Three Lessons in Repression from Khartoum to Juba – By Katie Campo

UN Day Celebration at UNMISS

Lesson #1: Expel outspoken UN leaders. Toby Lanzer (second from right) – Special Representative on the UN in South Sudan – was asked to leave the country in early June (UN photo library).

Civil society activists in Khartoum suffered at the hands of Sudanese authorities for decades, but there was hope for South Sudanese activists after the country seceded from the north on July 9, 2011. Most of South Sudan’s leading activists and journalists relocated to Juba, where they hoped to start afresh and contribute to developing their proud new nation. Today, almost four years later, South Sudan has crumbled into a war zone, and civil society is on the defensive yet again. South Sudanese authorities have taken a page out of Khartoum’s playbook by targeting activists and journalists. Like their brothers in the north, South Sudan’s security authorities now expel foreign aid workers, shut down civil society organizations, and seize newspapers.

Lesson #1: Expel Outspoken UN Leaders            

Six months ago, Sudanese authorities expelled two leading UN officials in the north, UN Resident and Humanitarian Coordinator Ali al-Za’atari and UN Development Program chief Yvonne Helle. Juba watched and learned: earlier this month, the top humanitarian official in South Sudan, Toby Lanzer, was expelled. Mr. Lanzer served as deputy special representative at the UN Mission in South Sudan and used Twitter to call attention to the utter failure of South Sudan’s leaders to resolve the ongoing conflict. In February, South Sudan’s Minister of Information Michael Makuei even proclaimed in a moment of frustration, “That UN — I will shut it down.” It appears he has got what he wanted, and there has been little reaction from the international community.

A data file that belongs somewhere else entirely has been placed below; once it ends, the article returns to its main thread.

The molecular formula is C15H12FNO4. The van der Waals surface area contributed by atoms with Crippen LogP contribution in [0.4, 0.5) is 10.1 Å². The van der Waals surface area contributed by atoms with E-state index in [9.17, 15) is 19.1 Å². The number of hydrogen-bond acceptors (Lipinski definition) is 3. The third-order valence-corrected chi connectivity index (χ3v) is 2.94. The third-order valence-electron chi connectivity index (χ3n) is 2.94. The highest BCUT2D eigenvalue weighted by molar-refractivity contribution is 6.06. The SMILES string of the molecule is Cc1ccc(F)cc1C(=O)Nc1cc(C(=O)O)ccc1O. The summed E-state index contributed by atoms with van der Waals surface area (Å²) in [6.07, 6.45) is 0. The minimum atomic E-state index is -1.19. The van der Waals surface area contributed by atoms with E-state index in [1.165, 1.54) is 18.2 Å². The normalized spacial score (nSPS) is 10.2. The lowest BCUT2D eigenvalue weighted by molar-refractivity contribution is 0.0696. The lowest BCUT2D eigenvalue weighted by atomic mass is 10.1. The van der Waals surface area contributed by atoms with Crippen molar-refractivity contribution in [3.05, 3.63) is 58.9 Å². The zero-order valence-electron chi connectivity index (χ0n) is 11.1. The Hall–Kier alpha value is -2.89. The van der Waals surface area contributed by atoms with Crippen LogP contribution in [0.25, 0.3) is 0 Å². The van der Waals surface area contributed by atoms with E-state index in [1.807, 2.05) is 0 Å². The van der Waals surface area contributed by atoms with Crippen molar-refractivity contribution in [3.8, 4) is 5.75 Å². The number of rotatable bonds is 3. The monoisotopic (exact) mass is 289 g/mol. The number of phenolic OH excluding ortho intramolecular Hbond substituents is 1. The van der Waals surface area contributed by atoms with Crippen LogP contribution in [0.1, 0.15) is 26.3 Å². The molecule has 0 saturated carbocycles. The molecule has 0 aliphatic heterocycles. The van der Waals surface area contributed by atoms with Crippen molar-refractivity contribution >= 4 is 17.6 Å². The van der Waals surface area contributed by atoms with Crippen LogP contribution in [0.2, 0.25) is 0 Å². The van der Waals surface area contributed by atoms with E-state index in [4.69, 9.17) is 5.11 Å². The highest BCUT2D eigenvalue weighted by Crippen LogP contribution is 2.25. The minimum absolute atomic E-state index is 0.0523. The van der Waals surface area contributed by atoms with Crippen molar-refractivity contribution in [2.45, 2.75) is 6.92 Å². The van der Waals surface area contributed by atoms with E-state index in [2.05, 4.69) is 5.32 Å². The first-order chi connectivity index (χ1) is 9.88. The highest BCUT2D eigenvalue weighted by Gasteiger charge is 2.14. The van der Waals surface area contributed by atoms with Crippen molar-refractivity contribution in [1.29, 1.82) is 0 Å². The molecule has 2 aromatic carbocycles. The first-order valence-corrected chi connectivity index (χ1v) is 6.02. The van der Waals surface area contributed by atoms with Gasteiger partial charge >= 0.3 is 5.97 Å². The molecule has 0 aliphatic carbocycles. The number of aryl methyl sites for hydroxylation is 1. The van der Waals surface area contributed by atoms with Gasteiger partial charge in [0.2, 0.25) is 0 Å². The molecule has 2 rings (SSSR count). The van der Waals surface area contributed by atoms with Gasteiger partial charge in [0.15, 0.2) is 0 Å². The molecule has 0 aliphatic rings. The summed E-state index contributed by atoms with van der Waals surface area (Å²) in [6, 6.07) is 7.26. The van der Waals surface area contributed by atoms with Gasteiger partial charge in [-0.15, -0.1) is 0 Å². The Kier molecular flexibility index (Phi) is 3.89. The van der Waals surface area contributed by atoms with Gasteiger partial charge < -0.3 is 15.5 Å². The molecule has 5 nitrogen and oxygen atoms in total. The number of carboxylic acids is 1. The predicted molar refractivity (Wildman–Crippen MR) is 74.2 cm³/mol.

Lesson #2: Go After the Activists

Sudanese authorities have made a habit of shutting down civil society organizations, detaining activists, and generally silencing dissent. In September of last year, the Regional Center for the Development of Civil Society, an NGO working to build political participation, was raided and shut down. The organization’s equipment and files, including computers and hard drives, were seized for inspection. Within the last two years, a number of other organizations experienced similar raids and closures – al Khatim Adlan Center for Enlightenment, the Sudanese Studies Center, and the Sudanese Writers Union, to name a few.

While the restrictive environment in Khartoum is nothing new, Juba’s changing attitude towards civil society is something to fear. In the last six months, the situation has deteriorated rapidly, such that some activists cannot travel anywhere alone for fear they will be “disappeared.” Human rights leaders are called in for questioning on a routine basis, others receive anonymous, threatening phone calls in the night.